Last time we talked about GC pressure from enumerating collections using their interfaces rather than their concrete types.  It turns out that the garbage produced by using the interfaces is directly caused by boxing, which we’ll explore more in depth and in a broader context here.

Before diving into boxing and when it can implicitly occur, let’s first review some terminology.  If you’re already fluent in value types vs. reference types, feel free to skip to the boxing section.

Value types

In C#, value types are structs.  Primitives you’re very familiar with like integer, float, and Guid are structs, as well as the ones you may define yourself.  If you pass a struct as a parameter to another method, that method gets a copy of that struct – not the original struct.  Consider this example:

static void Main() {
   int seeds = 5;
   Debug.Assert(seeds == 5);

static void AddOneSeed(int seeds) {

The AddOneSeed method received a copy of the integer, which is a struct.  Therefore any changes it made do not propagate back to the caller.  Note that if a “ref” keyword is added to the parameter in the method’s signature that the method accesses the caller’s original struct instead of a copy, allowing the method to modify its caller’s value.

Value types store their data directly in their container.  In the above case, the value types appear as local variables within methods, so the data of these value types is stored directly on the stack of the thread executing these methods.  This also means that value types can vary in size, and the container must know exactly how large the value type is so that enough memory can be allocated for it.

Reference types

In C#, reference types are classes.  Reference types store their data on the heap, and anyone holding a reference type is actually just holding a reference: a memory pointer to that object on the heap.  Classes may contain structs as fields.  This means that value types may actually appear on the heap.  Consider this simple example:

class Fruit {
   int seeds;

Fruit is a reference type that contains a field that is a value type.  This value type always appears on the heap because it’s within an object on the heap.  The memory allocated on the heap by the Fruit object actually includes the value type directly.  In the case of Fruit above, the object on the heap is 12 bytes in size: 8 for the CLR header that exists for every object, and 4 more bytes for the seeds field.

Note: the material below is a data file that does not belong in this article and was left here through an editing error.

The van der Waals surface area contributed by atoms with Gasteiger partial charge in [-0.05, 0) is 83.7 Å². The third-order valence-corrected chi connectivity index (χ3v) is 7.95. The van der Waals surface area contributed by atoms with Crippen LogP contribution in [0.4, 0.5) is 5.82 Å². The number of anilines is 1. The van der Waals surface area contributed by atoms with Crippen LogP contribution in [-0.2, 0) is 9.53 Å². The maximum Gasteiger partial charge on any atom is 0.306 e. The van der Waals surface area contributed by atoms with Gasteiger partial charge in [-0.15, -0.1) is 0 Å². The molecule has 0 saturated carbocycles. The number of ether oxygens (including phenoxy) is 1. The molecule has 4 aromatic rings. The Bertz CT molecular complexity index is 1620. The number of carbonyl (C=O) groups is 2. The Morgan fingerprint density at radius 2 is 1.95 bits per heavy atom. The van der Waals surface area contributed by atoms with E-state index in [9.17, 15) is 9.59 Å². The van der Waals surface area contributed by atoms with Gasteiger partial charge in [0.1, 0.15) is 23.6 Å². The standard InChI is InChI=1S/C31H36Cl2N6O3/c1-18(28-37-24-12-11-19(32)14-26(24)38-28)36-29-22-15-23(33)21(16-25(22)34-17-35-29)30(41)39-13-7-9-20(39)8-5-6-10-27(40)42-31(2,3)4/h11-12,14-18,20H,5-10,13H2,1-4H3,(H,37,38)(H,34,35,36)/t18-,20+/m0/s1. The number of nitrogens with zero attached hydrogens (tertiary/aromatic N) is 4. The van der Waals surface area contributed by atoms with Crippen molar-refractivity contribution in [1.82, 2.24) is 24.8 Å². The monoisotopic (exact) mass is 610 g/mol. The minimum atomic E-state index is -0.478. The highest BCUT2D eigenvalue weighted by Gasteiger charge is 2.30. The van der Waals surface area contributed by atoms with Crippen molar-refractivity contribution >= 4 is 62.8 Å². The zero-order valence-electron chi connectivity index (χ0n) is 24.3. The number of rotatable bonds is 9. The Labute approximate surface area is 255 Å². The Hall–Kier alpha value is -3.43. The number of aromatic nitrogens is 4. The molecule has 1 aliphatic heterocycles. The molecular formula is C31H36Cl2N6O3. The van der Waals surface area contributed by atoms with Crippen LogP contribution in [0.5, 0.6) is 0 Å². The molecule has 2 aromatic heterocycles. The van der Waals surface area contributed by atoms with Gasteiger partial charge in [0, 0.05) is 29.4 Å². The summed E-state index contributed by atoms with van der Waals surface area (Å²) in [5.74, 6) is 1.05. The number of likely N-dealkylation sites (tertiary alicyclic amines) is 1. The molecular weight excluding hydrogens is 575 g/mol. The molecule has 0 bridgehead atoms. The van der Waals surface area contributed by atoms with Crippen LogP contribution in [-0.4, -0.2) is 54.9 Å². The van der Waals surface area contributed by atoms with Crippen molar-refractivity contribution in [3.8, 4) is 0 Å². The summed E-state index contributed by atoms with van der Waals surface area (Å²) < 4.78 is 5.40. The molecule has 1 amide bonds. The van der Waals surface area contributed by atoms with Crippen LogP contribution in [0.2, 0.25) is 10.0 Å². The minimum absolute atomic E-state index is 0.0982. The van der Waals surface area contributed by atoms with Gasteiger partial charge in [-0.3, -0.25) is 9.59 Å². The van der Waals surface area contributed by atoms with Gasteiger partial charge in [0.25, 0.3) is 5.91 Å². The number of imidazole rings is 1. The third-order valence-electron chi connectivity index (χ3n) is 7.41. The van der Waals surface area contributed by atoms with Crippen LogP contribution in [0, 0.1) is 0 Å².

Boxing: When a value type becomes a reference type

Sometimes a value type must be represented as a reference type.  The CLR allows anything to be represented as a System.Object.  But System.Object is a reference type.  Anyone with a reference to Object expects it to be a pointer to an object on the heap, and the size of Object to the holder of the reference is always 4 bytes regardless of the size of that object on the heap (or 8 bytes in a 64-bit process).  How can a value type, which may vary in size, be assigned to a System.Object, which is always exactly 4 bytes?  Boxing.

Boxing happens when the compiler has to assign a value-type to a reference type.  When boxing, the CLR allocates a new object on the heap just large enough to store the particular value type being boxed, and copies the value type into that object.  Now the reference to that object can be passed around simply as System.Object without anyone knowing how large the object really is. To actually look at the value type again, it must be unboxed, where the value is copied back onto the stack, and possibly into a field typed as the matching value type.

Let’s consider the simplest example of boxing.  We have an integer value type on the stack as a local variable in this method.  Then we assign this value type to a reference type.  IComparable is an interface.  Value types can implement interfaces.  But as soon as you refer to the value type by an interface it implements it gets boxed.  Check this out:

static void Main() {
   int number = 5;
   IComparable comparable = number;

The C# compiler compiles the above code to the below IL:

.locals init (
        [0] int32 number,
        [1] class [mscorlib]System.IComparable comparable)
box int32